I replaced the gunmetal-colored Defender 110 body my TRX-4 came with in favor of a clear one that I painted to mimic the look of a Camel Trophy Defender. Referencing pictures online of real Camel Trophy Defenders, I painted the body with a mustard-toned yellow paint and also sprayed the outside of the body with a couple layers of a matte clear topcoat to rid it of its showroom floor gloss. I wanted my 110 to look like it just came off the trail.
Although not period correct, I added a really cool Traxxas LED light kit to the body. The fully functioning kit adds lighting to the headlights and taillights and even has a Rigid-branded LED light bar for the roof. The detail is incredible; the headlights can even be switched between low and high beams. The kit also adds rock lights that appear in the truck’s fender wells. I can’t stress how great it looks, like when driving an RC truck around the campsite. Looking to add even more detail, I installed a set of painted steel wheels and licensed BFGoodrich Mud-Terrain T/A KM3 tires.
The front bumper adds so much to the aesthetics of a real truck, and it’s the same with RC trucks. I opted to upgrade my 110’s bumper to RC4WD’s appropriately named Camel Bumper with Winch Mount and mock IPF auxiliary bumper-mounted lamps. The all-steel bumper looks and feels tough. I was excited to find that RC4WD also offers licensed WARN winches in 1/10-scale. I was blown away to learn that the mini WARN winch was not only operable, but it could be controlled via wireless remote, too. Yes, scale vehicle recovery is a thing, and as you can imagine, it’s really fun to do.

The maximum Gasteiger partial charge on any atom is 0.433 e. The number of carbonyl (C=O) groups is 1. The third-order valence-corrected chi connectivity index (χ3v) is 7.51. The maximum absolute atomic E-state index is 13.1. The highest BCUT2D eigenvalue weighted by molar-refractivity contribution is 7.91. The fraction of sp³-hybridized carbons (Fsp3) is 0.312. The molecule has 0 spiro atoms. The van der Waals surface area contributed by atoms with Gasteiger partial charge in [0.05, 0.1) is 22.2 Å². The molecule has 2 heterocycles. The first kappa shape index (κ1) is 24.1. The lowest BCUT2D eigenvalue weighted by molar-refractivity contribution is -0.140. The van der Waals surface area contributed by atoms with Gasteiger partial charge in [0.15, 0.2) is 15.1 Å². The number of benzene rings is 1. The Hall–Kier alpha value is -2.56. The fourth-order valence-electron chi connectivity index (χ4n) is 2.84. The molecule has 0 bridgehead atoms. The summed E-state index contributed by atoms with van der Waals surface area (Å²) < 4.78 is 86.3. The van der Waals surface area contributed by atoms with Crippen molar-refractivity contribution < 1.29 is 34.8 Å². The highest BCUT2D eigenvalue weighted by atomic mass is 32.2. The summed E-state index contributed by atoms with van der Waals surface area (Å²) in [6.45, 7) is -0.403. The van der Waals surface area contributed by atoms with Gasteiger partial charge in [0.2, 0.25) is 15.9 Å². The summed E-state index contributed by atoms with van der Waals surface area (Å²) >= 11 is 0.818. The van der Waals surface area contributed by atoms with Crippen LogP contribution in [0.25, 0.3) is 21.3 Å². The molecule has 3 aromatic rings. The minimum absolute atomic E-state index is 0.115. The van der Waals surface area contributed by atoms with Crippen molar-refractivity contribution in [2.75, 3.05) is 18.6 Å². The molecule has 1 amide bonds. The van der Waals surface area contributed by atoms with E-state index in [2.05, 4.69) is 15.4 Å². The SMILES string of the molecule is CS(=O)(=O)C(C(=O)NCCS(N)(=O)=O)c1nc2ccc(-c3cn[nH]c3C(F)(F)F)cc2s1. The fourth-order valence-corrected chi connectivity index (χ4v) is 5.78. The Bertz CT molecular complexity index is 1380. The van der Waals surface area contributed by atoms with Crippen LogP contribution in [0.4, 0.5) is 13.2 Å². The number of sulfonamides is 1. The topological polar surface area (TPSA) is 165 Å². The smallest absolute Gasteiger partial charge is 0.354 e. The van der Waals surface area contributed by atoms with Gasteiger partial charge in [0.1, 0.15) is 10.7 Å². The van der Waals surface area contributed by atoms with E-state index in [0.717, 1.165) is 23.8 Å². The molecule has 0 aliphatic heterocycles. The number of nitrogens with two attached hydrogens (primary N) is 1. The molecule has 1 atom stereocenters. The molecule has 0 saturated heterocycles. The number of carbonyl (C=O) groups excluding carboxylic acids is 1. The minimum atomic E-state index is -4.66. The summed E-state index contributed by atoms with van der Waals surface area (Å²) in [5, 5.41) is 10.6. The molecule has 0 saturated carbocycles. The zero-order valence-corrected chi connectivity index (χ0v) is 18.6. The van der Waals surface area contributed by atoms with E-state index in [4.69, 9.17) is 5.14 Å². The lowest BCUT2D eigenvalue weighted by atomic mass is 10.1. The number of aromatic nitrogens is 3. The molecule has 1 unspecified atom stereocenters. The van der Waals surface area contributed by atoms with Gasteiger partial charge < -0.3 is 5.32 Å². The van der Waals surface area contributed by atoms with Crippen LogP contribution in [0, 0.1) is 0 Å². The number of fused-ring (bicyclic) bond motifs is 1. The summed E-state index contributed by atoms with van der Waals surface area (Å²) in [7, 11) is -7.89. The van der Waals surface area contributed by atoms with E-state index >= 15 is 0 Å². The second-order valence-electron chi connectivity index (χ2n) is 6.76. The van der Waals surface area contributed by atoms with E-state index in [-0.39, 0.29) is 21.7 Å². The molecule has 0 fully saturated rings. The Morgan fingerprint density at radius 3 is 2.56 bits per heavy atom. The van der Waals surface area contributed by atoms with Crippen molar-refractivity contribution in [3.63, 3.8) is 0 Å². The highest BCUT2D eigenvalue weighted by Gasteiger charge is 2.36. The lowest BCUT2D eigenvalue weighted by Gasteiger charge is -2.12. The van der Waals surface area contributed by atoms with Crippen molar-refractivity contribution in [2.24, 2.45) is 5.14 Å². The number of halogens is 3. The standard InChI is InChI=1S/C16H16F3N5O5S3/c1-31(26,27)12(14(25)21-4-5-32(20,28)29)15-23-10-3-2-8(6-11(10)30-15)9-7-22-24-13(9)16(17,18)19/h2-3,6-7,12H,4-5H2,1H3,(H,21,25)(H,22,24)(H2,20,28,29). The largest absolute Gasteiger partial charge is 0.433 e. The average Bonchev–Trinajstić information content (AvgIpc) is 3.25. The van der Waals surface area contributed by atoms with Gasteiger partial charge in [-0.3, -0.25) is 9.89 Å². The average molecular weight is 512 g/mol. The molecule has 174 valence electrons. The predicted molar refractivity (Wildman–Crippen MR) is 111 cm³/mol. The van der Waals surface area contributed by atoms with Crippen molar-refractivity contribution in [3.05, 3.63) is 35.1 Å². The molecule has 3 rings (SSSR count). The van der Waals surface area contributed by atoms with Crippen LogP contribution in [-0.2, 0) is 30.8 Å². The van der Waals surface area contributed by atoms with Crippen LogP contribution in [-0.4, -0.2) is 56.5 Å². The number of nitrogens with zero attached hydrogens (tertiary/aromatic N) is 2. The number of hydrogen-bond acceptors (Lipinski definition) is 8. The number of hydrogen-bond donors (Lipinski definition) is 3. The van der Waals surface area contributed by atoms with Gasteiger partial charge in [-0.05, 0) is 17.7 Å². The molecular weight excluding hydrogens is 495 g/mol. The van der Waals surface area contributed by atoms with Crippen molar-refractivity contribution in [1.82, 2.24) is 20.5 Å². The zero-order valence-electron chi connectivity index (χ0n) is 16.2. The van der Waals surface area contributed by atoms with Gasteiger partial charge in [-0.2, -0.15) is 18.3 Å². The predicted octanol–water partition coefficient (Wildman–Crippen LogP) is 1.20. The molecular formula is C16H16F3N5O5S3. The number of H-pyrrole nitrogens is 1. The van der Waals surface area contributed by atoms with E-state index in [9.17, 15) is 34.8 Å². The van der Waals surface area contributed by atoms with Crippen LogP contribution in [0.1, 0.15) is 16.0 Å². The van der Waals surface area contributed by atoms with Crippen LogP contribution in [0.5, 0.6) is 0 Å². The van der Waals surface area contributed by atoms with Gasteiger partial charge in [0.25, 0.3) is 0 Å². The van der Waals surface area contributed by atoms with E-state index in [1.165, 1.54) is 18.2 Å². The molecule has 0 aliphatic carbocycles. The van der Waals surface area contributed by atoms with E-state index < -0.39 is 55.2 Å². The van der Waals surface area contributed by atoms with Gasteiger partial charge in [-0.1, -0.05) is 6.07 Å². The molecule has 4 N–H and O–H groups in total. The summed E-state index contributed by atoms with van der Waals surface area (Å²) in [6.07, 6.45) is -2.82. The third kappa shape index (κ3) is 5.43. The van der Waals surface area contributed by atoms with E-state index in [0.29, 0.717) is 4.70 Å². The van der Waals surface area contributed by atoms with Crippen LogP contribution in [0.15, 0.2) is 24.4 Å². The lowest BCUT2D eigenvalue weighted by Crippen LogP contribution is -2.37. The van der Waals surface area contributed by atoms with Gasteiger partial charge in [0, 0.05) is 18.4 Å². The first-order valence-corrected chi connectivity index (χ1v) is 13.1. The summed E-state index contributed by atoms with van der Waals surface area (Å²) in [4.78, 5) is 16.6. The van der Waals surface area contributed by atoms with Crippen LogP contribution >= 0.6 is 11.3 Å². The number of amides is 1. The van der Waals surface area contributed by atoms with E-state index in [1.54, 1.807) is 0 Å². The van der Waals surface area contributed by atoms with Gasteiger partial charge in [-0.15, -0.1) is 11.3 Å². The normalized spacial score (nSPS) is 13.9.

As if all the above wasn’t enough, I dove deeper with the details and added a few more custo touches, such as aluminum diamond plates on the body and even a more accurate-looking snorkel. The limbrisers were made with some very fine steel cable and are hooked up to a roof rack that stows a set of scaled-down hardcases and fuel cans. Other added scale details include a RC4WD simulated fuel tank and exhaust, which are slung underneath the truck’s rear. The steel exhaust tip came a bit too clean to look used, so I really nerded out and torched it to change its color to more of a burnt bronze tone.
The scale overlander not only looks good as a display model; it moves over rough terrain looking like a real truck would. The tires are super-soft and filled with a pliable foam so they look and act like they are aired down when crawling over rocks. The truck feels surefooted while traversing the trails and is certainly fun to drive.
This was undoubtedly a fun truck to build and even more fun to operate. I’m looking forward to taking it out on more adventures and running some of the full-scale trails I drive in my real truck. Equipped with its capable Traxxas TRX-4 underpinnings, this Defender 110 can probably take on similar (albeit scaled-down) Camel Trophy challenges, too. Thanks to this build, I can say that I finally have my Camel Trophy Defender—only it’s in 1/10 scale.
|Camel Trophy Land Rover Defender 110|
|A Customized Traxxas TRX-4 Defender|
|MSRP: $470 (stock)|
|Model # 82056-4|
|Type: Ready To Run|
|Chassis Type: Steel ladder frame with nylon composite crossmembers|
|Length: 23.07 in. (586mm)|
|Width: 9.78 in. (249mm)|
|Height: 11.48 in. (292mm)|
|Wheelbase: 12.75 in. (324mm)|